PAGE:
Data: mySwing produced a mixed bag of data.  Club path was 3-4 degrees off, consistently.  Swing speed jumped from being within 2-3MPH to being off as much as 6MPH for stretches.  Dynamic loft and face angle were typically within 3 degrees.  Ultimately, the numbers produced were good, but not the best.

Instruction: The mySwing app provides three pages of suggestions/instruction.  The first is a chart with mySwing numbers for average, Tour, and Long Drive golfers.  This is helpful, and I would suggest all apps provide this.  The third page shows a few different 3D golf swing images and diagnoses what’s good or bad about them.  Again, very helpful.  The top half of the second page suggests that golfers aim for a 3:1 tempo (Tour Tempo), which I agree with.  You may be asking, “Why did they get a D- for instruction if all of this is ok?”  The problem lies on the bottom half of the second page (and elsewhere in the mySwing packaging/website) where they have a chart with the “old” (read: WRONG) Ballflight Laws.  In 2013, this is totally unacceptable.

What’s Unique: Nothing.

What’s Great: Nothing.

What’s Not: The look of the app and the sensor.

Overall: mySwing is a device that I think 99% of golfers would dismiss because of the website, packaging, and look of the device…and that would be a shame because it’s actually quite decent.  It’s not among the best, but it’s not as bad as appearances would indicate.  It’s firmly in the second tier.

Matt’s Take: I don’t dislike mySwing, but it doesn’t do anything unique or uniquely well.  If it cost $99, I would say that it’s not a bad alternative for someone who’s really price conscious.  Unfortunately, it carries the same price tag as Swing Byte which makes it very hard to recommend.



If you were too lazy to read everything I just wrote, here’s the short version: there is a clear line between the Haves and Have-Nots in this category.  SwingByte, Swing Smart, SkyPro, and Golf Sense are the former, SwingTIP, mySwing, and 3Bays GSA Putt are the latter (in fairness, 3Bays GSA Putt is a good device, but it does half of what Swing Byte and Swing Smart do without being half the price).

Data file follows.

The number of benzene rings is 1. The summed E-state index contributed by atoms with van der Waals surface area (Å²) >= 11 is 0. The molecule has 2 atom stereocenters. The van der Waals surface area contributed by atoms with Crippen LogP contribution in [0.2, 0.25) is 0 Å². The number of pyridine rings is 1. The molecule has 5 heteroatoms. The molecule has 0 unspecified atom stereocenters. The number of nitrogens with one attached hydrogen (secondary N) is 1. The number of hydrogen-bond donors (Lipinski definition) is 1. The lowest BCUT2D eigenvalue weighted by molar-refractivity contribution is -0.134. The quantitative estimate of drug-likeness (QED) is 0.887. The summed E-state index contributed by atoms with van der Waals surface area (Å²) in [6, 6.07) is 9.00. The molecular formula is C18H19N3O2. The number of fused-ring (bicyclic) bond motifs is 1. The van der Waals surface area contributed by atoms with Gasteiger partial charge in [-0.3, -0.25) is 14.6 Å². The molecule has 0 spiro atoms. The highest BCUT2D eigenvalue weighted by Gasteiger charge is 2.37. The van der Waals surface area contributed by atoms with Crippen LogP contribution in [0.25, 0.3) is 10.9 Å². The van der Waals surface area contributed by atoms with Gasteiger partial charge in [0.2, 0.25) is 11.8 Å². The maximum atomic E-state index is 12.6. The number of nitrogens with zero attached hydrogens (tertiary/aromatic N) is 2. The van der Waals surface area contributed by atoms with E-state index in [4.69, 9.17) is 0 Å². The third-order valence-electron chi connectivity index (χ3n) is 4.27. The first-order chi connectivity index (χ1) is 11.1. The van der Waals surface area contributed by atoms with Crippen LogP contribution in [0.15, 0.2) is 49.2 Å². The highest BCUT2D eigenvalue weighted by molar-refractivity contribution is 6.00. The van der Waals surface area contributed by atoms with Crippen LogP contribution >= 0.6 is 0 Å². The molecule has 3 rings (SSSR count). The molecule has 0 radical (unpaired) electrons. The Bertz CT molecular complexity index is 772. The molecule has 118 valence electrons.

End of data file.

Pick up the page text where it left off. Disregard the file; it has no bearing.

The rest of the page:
In deciding between Swing Smart, Swing Byte, SkyPro, andGolf Sense, it comes down to what the user wants.  Each device offers something very different from the others.  Instructors and people who love Flightscope-esque number will gravitate towards Swing Byte.  People who want some numbers, but not too many will like Swing Smart or Golf Sense.  Golfers looking for specific swing instruction will want Sky Pro.

Just as with buying clubs, I would strongly recommend a trip to your local golf store to demo these devices before you buy.  Pro tip: Bring your own phone/tablet with the apps installed in advance (they’re all free).

If you have any questions about any of these devices, please post a comment below, and I will do my best to answer it.  I will also be encouraging all of the manufacturers to keep an eye on the comments section, so feel free to direct questions to them as well.